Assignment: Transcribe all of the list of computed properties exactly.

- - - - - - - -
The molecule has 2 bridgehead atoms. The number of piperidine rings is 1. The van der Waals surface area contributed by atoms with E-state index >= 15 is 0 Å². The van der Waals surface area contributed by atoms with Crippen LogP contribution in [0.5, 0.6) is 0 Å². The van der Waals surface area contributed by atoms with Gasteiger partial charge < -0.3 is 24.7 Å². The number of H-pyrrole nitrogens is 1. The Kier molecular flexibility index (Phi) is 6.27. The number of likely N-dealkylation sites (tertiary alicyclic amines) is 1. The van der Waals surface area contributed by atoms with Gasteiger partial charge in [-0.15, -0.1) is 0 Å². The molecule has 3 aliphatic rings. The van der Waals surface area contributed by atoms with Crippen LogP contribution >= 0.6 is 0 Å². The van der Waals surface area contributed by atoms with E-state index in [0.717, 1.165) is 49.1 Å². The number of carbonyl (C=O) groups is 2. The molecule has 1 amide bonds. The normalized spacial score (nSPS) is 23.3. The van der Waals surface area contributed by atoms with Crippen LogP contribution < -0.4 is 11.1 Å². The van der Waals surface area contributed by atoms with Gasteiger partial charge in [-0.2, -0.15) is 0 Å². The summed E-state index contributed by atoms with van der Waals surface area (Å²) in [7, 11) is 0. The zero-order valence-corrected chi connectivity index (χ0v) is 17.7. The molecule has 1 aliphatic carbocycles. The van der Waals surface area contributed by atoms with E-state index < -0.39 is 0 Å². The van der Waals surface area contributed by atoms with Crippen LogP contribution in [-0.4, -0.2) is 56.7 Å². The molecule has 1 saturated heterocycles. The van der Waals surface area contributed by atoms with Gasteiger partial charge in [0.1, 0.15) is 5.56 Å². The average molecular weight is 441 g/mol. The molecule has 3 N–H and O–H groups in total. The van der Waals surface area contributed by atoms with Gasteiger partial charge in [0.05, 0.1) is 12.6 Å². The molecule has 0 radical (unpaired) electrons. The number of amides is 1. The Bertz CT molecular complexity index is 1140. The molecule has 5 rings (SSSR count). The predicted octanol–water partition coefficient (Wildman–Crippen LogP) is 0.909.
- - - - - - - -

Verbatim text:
The molecule has 2 bridgehead atoms. The number of piperidine rings is 1. The van der Waals surface area contributed by atoms with E-state index >= 15 is 0 Å². The van der Waals surface area contributed by atoms with Crippen LogP contribution in [0.5, 0.6) is 0 Å². The van der Waals surface area contributed by atoms with Gasteiger partial charge < -0.3 is 24.7 Å². The number of H-pyrrole nitrogens is 1. The Kier molecular flexibility index (Phi) is 6.27. The number of likely N-dealkylation sites (tertiary alicyclic amines) is 1. The van der Waals surface area contributed by atoms with Gasteiger partial charge in [-0.15, -0.1) is 0 Å². The molecule has 3 aliphatic rings. The van der Waals surface area contributed by atoms with Crippen LogP contribution >= 0.6 is 0 Å². The van der Waals surface area contributed by atoms with E-state index in [0.717, 1.165) is 49.1 Å². The number of carbonyl (C=O) groups is 2. The molecule has 1 amide bonds. The normalized spacial score (nSPS) is 23.3. The van der Waals surface area contributed by atoms with Crippen LogP contribution < -0.4 is 11.1 Å². The van der Waals surface area contributed by atoms with Gasteiger partial charge in [-0.2, -0.15) is 0 Å². The summed E-state index contributed by atoms with van der Waals surface area (Å²) in [7, 11) is 0. The zero-order valence-corrected chi connectivity index (χ0v) is 17.7. The molecule has 1 aliphatic carbocycles. The van der Waals surface area contributed by atoms with E-state index < -0.39 is 0 Å². The van der Waals surface area contributed by atoms with Crippen LogP contribution in [-0.4, -0.2) is 56.7 Å². The molecule has 1 saturated heterocycles. The van der Waals surface area contributed by atoms with Gasteiger partial charge in [0.1, 0.15) is 5.56 Å². The average molecular weight is 441 g/mol. The molecule has 3 N–H and O–H groups in total. The van der Waals surface area contributed by atoms with Gasteiger partial charge in [0.05, 0.1) is 12.6 Å². The molecule has 0 radical (unpaired) electrons. The number of amides is 1. The Bertz CT molecular complexity index is 1140. The molecule has 5 rings (SSSR count). The predicted octanol–water partition coefficient (Wildman–Crippen LogP) is 0.909.